Driver FAQ

Driver problems… how do I know I have a driver problem?

There are several things that may indicate a driver problem. If the hardware seems to be working, but the functions aren’t quite working right, then you could well have a driver problem. If you are having unexplained system crashes when you try to use a piece of hardware, there is probably a driver fault. It’s a fairly easy thing to delete and reinstall a driver, so it’s worth a try for any of these unexplained failures.

How do I find the right driver for my hardware?

The right driver for the hardware is likely to be the one that came with it. If you have a disc from the manufacturer then use that. If not, some devices can work well with the Plug and Play driver capabilities in Windows XP and Windows NT based systems. Plug and Play means that Windows itself detects the hardware and chooses a driver from its internal library. If neither of these apply, then you need to search for the driver. You can search at the manufacturer’s website or via one of the well organized website databases like this one. To do this however you need to know the manufacturer and the model.

How do I find out the manufacturer and model details for my hardware?

If it’s a big external lump of hardware (printer, scanner, monitor) then you should be able to find the make, model and serial number written on the unit. It might be on a label at the back or written in big letters on the front. This method also works for internal things like modems and graphics cards that you fitted yourself when you still have the manual or box – look at that. For other internal components there are ways to find out without taking the cover off your PC. One way to do this is use the Windows tools that you already have. Go to ‘Start’, and under programs click ‘accessories’ then ‘system tools’ You need to select ‘system information’. This window allows you to find out all sorts of things. If you click on the ‘+’ next to components you’ll get a clickable list of all the hardware you need along with the drivers they use. Double clicking on anything, say CDROM, will bring up the manufacturer name, model and so on for your devices.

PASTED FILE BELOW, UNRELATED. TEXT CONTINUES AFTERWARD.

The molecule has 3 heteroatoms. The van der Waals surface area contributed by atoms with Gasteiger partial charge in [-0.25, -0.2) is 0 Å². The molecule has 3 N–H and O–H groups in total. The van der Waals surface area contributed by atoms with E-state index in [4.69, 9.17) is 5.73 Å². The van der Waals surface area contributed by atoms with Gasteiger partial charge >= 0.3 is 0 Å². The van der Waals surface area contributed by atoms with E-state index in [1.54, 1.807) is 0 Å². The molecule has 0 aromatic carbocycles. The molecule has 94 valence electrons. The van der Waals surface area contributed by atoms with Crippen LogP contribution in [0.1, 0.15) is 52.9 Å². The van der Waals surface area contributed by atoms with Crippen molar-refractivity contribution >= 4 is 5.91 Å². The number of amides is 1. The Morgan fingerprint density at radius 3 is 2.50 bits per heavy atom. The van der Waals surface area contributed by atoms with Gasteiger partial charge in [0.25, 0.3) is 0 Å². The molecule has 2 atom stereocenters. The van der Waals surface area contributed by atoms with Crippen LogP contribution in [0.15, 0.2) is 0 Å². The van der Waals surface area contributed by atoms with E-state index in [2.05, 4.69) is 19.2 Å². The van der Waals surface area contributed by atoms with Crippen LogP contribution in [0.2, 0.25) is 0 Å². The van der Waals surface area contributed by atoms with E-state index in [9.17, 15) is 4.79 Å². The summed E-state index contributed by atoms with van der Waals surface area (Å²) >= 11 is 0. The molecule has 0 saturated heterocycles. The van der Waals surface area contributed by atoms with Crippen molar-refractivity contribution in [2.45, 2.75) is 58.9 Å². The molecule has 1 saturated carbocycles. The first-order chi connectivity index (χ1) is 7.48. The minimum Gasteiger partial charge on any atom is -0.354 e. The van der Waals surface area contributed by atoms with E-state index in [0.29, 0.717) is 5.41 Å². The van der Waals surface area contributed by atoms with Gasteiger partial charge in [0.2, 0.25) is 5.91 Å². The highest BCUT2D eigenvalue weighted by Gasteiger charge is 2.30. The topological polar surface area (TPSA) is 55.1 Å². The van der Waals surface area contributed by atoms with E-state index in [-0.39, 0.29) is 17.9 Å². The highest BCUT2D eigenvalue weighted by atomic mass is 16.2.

Why won’t any driver from a given manufacturer work on all their devices?

This is because the driver is the software that has the job of translating the windows instructions into things the hardware understands. For this it needs a clear understanding of the capabilities of the hardware. If you have a driver that describes a different piece of hardware, it’s not going to be able to do the translation properly. Sometimes it will work, sometime not – but the best bet is to use the right driver to get the full capabilities from the hardware.

What if I’m desperate – I’ve got an old piece of hardware and can’t find the driver anywhere. What should I do?

Sometimes you’ll inherit a very old piece of kit that works fine, or you’ll somehow delete or lose the driver for an old piece of hardware you own. If it works just fine for your purposes you understandably won’t want to just throw it out, but if it’s quite old you may have trouble finding a driver for it. Incidentally, one thing everyone should do is keep back ups of the essential drivers burned on a CD Rom. But assuming you haven’t done this you can try asking if anyone has the driver. Websites like this encourage these questions and try to track down any drivers missing from their collection, and there are various tech forums where you could try posting the message. You could also try using a driver for the nearest model you can find – it might work, but there are no guarantees!